40 Questions We’re Afraid to Ask – #29
There are many right reasons for going into a relationship.
There are also many wrong ones.
I just read an article that lists the top ten wrong reasons to be in a relationship. Many such articles exist, but I thought the list presented in this one was probably about as good as it gets. At the very top of that list, along with every other list I looked at, was . . . fear of loneliness. Why is that?
Why are we afraid of being alone?
One might say we humans are social animals. We live in society — in social settings. We need each other for many reasons simply to survive. We accomplish things more effectively as a group. On the other hand. . .
most of us simply don’t like ourselves.
We have certain aspects of ourselves that we don’t like. We have things in our past that we allow to haunt us. We have anxieties about a future for which we feel totally unprepared. We don’t often like to admit these things, so we put on a mask — not only in front of others but in front of ourselves — and end up becoming our own worst enemy. We look for external resources — things, activities, people — to provide the happiness we so desperately seek and to hide ourselves from ourselves. We surround ourselves with stuff, with noise and activity. We become human doings rather than human beings.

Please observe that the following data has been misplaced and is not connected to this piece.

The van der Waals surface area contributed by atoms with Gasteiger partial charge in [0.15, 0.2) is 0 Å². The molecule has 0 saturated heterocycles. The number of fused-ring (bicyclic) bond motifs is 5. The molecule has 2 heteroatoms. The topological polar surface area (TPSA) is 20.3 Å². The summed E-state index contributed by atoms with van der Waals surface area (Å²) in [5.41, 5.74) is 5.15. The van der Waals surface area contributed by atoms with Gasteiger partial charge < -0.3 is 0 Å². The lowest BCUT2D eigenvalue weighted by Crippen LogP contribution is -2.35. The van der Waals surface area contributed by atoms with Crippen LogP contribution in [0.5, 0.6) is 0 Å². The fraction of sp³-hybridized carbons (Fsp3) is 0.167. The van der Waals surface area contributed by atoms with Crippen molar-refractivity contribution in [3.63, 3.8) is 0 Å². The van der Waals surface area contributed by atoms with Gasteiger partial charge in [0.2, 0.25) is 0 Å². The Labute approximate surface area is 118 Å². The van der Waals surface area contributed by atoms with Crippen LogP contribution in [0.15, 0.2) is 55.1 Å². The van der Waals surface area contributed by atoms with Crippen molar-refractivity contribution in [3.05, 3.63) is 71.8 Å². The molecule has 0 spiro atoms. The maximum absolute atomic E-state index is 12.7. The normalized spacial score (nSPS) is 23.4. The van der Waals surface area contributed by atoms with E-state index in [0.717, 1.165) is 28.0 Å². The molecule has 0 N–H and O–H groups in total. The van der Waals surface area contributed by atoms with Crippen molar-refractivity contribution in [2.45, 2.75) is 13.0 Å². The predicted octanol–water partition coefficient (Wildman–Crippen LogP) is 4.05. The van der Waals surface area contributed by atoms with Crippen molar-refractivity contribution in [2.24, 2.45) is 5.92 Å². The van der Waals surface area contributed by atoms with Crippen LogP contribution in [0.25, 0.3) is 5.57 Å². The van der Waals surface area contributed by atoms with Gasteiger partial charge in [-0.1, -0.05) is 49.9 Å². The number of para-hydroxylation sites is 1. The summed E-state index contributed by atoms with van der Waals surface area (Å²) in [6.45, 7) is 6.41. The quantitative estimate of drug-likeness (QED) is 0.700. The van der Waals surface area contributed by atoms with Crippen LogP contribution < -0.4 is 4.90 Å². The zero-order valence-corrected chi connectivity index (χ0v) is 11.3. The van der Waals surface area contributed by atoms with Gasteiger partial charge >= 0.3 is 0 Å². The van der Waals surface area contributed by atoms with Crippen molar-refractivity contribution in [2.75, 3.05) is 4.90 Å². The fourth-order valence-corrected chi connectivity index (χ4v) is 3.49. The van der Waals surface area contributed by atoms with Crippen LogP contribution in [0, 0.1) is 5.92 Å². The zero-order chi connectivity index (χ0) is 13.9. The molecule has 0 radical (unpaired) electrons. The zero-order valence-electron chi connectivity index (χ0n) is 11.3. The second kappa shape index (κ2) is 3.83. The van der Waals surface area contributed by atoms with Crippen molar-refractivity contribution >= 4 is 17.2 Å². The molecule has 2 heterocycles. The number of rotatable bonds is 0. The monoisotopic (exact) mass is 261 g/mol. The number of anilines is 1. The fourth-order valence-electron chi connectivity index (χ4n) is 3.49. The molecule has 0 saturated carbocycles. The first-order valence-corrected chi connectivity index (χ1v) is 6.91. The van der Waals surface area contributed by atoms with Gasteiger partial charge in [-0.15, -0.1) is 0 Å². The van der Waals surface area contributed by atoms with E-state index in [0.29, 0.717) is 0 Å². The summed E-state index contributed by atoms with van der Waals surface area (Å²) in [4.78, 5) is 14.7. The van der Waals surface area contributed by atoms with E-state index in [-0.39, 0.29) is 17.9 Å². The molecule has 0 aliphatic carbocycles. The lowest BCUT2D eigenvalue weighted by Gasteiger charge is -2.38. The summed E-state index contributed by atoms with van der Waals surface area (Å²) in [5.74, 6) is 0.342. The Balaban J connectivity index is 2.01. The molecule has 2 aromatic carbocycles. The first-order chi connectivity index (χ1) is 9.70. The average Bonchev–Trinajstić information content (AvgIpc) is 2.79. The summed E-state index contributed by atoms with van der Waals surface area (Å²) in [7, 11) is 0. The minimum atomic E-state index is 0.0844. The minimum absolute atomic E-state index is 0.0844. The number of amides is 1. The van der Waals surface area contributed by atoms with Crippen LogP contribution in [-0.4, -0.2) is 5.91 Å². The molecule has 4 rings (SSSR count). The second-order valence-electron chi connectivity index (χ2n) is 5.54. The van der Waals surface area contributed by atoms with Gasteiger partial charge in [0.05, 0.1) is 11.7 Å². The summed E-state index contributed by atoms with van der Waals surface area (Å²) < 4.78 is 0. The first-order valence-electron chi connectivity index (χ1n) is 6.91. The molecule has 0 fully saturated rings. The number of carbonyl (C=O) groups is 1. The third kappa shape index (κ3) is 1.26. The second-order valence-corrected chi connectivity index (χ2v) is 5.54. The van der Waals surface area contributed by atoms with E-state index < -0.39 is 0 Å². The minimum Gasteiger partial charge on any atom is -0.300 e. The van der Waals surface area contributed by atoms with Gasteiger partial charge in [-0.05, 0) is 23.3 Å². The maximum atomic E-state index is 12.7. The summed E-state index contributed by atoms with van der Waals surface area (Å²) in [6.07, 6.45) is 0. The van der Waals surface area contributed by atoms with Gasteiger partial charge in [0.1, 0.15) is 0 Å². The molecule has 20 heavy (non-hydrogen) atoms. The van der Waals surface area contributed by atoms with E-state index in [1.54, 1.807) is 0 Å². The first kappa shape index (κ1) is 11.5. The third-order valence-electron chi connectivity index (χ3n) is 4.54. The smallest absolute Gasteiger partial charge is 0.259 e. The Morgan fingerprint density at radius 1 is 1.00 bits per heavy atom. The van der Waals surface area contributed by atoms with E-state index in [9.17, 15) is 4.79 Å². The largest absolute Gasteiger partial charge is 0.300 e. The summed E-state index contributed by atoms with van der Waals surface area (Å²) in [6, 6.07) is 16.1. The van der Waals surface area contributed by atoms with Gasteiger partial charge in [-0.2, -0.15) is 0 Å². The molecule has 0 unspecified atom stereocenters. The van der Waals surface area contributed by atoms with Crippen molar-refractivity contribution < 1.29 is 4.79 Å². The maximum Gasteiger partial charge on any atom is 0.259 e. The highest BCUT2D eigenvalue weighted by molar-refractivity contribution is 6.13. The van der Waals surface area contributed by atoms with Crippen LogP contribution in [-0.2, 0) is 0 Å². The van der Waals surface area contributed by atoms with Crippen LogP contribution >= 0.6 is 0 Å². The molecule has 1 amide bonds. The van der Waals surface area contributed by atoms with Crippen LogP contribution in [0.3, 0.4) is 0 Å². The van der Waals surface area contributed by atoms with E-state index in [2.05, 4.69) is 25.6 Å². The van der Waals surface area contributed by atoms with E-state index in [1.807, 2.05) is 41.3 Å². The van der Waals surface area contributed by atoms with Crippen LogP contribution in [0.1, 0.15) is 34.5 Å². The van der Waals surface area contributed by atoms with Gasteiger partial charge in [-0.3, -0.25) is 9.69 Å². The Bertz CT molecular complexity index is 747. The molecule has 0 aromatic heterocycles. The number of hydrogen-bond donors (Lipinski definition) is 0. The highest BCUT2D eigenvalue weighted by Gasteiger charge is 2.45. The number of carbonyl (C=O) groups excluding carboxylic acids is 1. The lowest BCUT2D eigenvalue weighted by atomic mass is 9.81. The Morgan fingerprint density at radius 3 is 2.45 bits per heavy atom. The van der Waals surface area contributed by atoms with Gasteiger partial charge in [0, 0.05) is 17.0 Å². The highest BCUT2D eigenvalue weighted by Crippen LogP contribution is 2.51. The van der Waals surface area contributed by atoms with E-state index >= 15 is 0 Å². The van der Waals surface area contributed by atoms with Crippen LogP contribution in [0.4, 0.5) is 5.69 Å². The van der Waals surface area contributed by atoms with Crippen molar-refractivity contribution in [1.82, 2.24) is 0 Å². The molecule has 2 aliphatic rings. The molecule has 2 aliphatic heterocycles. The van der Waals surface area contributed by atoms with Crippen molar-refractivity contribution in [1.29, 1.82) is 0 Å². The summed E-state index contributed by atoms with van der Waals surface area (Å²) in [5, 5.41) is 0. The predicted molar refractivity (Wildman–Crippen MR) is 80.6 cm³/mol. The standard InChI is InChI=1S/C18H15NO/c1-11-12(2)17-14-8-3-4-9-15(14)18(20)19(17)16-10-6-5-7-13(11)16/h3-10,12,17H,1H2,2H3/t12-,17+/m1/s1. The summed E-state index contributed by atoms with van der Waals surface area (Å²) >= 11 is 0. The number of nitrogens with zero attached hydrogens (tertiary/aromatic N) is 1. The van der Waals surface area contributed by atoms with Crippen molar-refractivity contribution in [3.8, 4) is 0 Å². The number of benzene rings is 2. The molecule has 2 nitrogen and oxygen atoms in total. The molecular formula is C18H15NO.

It has been proven over and over and over throughout the history of mankind that if we look to something or someone else to provide our happiness, we will ALWAYS be disappointed, or at worst, devastated. ALWAYS. No exceptions.
As difficult as it can be, I must start by asking myself why I’m afraid of being alone. What is it about me that I don’t like. What is it about me or about my past that I’m afraid to face? If I’m not willing to take this step, then I can never be in a truly satisfying relationship with anyone else.
Three levels of relationship
In any relationship, one or the other party or both parties will be at one of three levels.
At level one, we are interested only in fulfilling our own needs, and we look to the other person to do just that. If they don’t, then we become disappointed, frustrated, or even angry. We may even begin to lash out at the other person because they are not doing or acting as we expected. They are not meeting my needs.
If we seek a relationship or go into one primarily because we are afraid of being alone, very likely this is where we are, and chances are very great the relationship will end up being a failure.
This is what I like to call the “Let’s Make a Deal” relationship. I’ll do for you if you do for me. As long as the other person is meeting my needs and giving me satisfaction, I’ll give in return. A lot of negotiation goes on in such a relationship, and often the couple isn’t even aware of it, it becomes such an habitual way of relating to one another. Again, a relationship at this level either won’t last or it will be a rather unhappy one and not truly satisfying to either party. If one person was previously at Level 3, they very likely will end up lowering themselves to this level simply to survive.
At this level the focus is on each other, not on ourselves. Yes, we certainly make sure to take care of ourselves, but the major concern of each person is giving to the other and taking care of the other’s needs. It is an unconditional love, and the most mature (some one say the most spiritually mature) level of relationship. It is only when both individuals are at this level that the relationship truly becomes ultimately satisfying.
It is also only at this level that I can honestly say, “I want to be in a relationship, not because I’m afraid of being alone, but because I truly love you.”